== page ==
As a result of the suggested theoretical framework, it is also becoming increasingly evident that the racial discourse, as it is present in the fiction of Chopin, distinctly differs from the appropriation of questions of racial issues by her literary predecessors, the (white, northern) abolitionist authors, such as Harriet Beecher Stowe (Uncle Tom's Cabin, 1852) or Lydia Maria Child (The Quadroons, 1842) who exploited the tragic mulatta stereotype in their fiction. Both Stowe and Child adopt the tragic mulatta stereotype primarily as a rhetorical device for the purpose of abolition of slavery. Arguably, the main objective of these fictional portrayals of the tragic mulatta within the genre of domestic/sentimental tradition was to address the questions of national identity, and to promote the idea of national unity by exciting the readers' feelings of pity and sympathy by showing how slavery was becoming "whiter." As Eve Raimon points out, "the trope of the 'tragic mulatto' embodies and dramatizes [the] profound tensions and paradoxes of race and nation. At the same time as these seemingly contradictory currents were manifesting themselves in the social order, the literary mulatto emerged as a favorite theme of antislavery fiction" (93).
Such parallel interrogations of race and nation, as they are illuminated by Stowe's analogy between family reunion and national reunion, which utilize the black/white binary, are incongruent with the coexisting local hierarchy in the New Orleans region in the late-nineteenth century. This is mainly due to a strong Creole presence in New Orleans, a truly multicultural city. As Robert Alexander explains, quoting from Arnold Hirsh and Joseph Logsdon's Creole New Orleans: Race and Americanization: "Numbering nearly 20,000 in 1840 and 11,000 as late as 1860, these free people of color 'composed a fully articulated community with complex class structure, that occupied far more than the fringes of society'" (Alexander 125). The existence of free people of color thus disrupts the idealized national binary notions of race. Chopin witnessed Creole power and integration into the community, not as second-class citizens but as equal members of the community. The paradigm shift from the utilization of the tragic mulatta as an abolitionist trope to the ambiguous stereotype functioning as a tool of the specific Louisiana "colonial" discourse is thus motivated by the specific Creole threat, the fluidity of race, the breach of boundaries, and ultimately by the competition between the southern belles and New Orleans octoroons.
The works of Kate Chopin's literary predecessors, who invoked the tragic mulatta stereotype primarily to support the cause of abolition, are therefore seen as incongruent with the regional appropriation of this stereotype in "Desiree's Baby" and "La Belle Zoraide." In fact, the Louisiana ideological framework constitutes the tragic mulatta figure primarily as a threat to the southern hierarchy. For instance, Zoraide's refusal of assimilation of whiteness is seen by her mistress as a subversive action that deserves punishment; yet, paradoxically, it is precisely Zoraide's close resemblance to the ideal of beauty that empowers her and that allows her to "disappoint" the expectations of her mistress.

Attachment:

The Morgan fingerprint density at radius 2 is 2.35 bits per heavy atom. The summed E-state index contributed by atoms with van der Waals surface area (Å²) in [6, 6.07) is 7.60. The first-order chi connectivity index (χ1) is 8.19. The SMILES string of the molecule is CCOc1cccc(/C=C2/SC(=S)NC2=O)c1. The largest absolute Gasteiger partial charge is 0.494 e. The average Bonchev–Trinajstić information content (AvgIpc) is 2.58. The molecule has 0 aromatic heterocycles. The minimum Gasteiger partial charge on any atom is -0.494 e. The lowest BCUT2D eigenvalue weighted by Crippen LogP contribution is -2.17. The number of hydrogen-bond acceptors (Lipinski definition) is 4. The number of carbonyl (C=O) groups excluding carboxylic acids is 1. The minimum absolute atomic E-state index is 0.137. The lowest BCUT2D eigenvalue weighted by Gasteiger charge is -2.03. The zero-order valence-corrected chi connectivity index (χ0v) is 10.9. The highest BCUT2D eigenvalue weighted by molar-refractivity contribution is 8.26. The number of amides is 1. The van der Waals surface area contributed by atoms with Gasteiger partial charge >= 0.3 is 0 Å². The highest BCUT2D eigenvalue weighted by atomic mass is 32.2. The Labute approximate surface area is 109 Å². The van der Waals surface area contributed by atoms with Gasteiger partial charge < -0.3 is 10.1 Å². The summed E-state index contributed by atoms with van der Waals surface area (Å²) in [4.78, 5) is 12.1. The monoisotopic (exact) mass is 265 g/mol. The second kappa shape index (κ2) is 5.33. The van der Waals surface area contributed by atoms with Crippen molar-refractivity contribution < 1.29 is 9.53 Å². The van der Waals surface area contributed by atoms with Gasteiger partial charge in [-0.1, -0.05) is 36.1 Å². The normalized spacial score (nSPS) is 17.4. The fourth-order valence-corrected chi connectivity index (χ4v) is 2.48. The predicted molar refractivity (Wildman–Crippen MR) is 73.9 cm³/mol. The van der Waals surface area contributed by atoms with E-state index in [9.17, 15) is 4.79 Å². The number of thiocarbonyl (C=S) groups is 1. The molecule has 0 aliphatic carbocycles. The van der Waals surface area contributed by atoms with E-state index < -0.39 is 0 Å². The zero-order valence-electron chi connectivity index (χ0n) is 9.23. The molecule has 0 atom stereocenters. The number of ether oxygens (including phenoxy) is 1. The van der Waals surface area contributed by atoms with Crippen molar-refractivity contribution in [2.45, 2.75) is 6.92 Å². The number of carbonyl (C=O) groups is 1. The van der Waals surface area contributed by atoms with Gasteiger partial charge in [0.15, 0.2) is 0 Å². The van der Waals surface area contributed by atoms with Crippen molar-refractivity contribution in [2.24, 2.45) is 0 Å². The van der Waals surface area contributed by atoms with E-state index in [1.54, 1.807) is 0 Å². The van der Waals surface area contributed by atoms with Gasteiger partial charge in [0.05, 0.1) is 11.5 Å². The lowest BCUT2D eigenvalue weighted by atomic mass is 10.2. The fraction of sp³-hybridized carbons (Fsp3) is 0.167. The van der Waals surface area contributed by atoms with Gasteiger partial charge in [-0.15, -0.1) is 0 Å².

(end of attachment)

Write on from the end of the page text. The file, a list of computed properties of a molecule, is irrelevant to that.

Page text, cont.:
Nineteenth-century readers could more easily relate to the tragic mulatta heroine and pity her if she closely resembled them in her visage and behavior. As Sterling Brown argues, it is a "curious piece of inconsistency on [the abolitionists'] part, an indirect admission that a white man [and woman] in chains was more pitiful to behold than the African similarly placed" (159). This inherent paradox partially disregards the darker-skinned slaves and supports the perpetuation and appropriation of the privileges of whiteness. Another important difference constituted by Chopin and her appropriation of the tragic mulatta from her abolitionist predecessors is the lack of the identification of the "white female liberators." As Kathy Davis examines the history of the tragic mulatta figure that was introduced into the literary canon by Lydia Maria Child, she exposes the role of the doubling white female figures who function as potential liberators in the tragic mulatta stories, and she argues that
this trope of sisterhood [can be interpreted] as a sign that these …
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Publication information: Article title: Fear and Desire: Regional Aesthetics and Colonial Desire in Kate Chopin's Portrayals of the Tragic Mulatta Stereotype. Contributors: Pegues, Dagmar - Author. Journal title: The Southern Literary Journal. Volume: 43. Issue: 1 Publication date: Fall 2010. Page number: 1+. © 1999 University of North Carolina Press. COPYRIGHT 2010 Gale Group.